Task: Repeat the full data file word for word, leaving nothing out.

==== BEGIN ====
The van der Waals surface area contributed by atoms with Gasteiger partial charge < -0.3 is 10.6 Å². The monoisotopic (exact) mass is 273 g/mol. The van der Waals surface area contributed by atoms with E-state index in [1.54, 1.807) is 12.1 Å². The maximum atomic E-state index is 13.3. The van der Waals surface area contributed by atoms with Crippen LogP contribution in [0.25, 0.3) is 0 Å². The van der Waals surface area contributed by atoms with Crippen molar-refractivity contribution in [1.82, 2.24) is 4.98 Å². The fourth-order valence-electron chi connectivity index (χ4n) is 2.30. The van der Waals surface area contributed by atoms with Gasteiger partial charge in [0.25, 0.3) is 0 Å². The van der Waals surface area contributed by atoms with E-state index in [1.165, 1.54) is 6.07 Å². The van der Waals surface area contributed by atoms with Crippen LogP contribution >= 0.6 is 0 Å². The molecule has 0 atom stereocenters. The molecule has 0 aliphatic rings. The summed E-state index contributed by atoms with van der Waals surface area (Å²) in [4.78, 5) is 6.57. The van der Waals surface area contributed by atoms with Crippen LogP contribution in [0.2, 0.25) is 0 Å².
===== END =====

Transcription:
The van der Waals surface area contributed by atoms with Gasteiger partial charge < -0.3 is 10.6 Å². The monoisotopic (exact) mass is 273 g/mol. The van der Waals surface area contributed by atoms with E-state index in [1.54, 1.807) is 12.1 Å². The maximum atomic E-state index is 13.3. The van der Waals surface area contributed by atoms with Crippen LogP contribution in [0.25, 0.3) is 0 Å². The van der Waals surface area contributed by atoms with Crippen molar-refractivity contribution in [1.82, 2.24) is 4.98 Å². The fourth-order valence-electron chi connectivity index (χ4n) is 2.30. The van der Waals surface area contributed by atoms with Gasteiger partial charge in [0.25, 0.3) is 0 Å². The van der Waals surface area contributed by atoms with E-state index in [1.165, 1.54) is 6.07 Å². The van der Waals surface area contributed by atoms with Crippen LogP contribution >= 0.6 is 0 Å². The molecule has 0 atom stereocenters. The molecule has 0 aliphatic rings. The summed E-state index contributed by atoms with van der Waals surface area (Å²) in [4.78, 5) is 6.57. The van der Waals surface area contributed by atoms with Crippen LogP contribution in [0.2, 0.25) is 0 Å².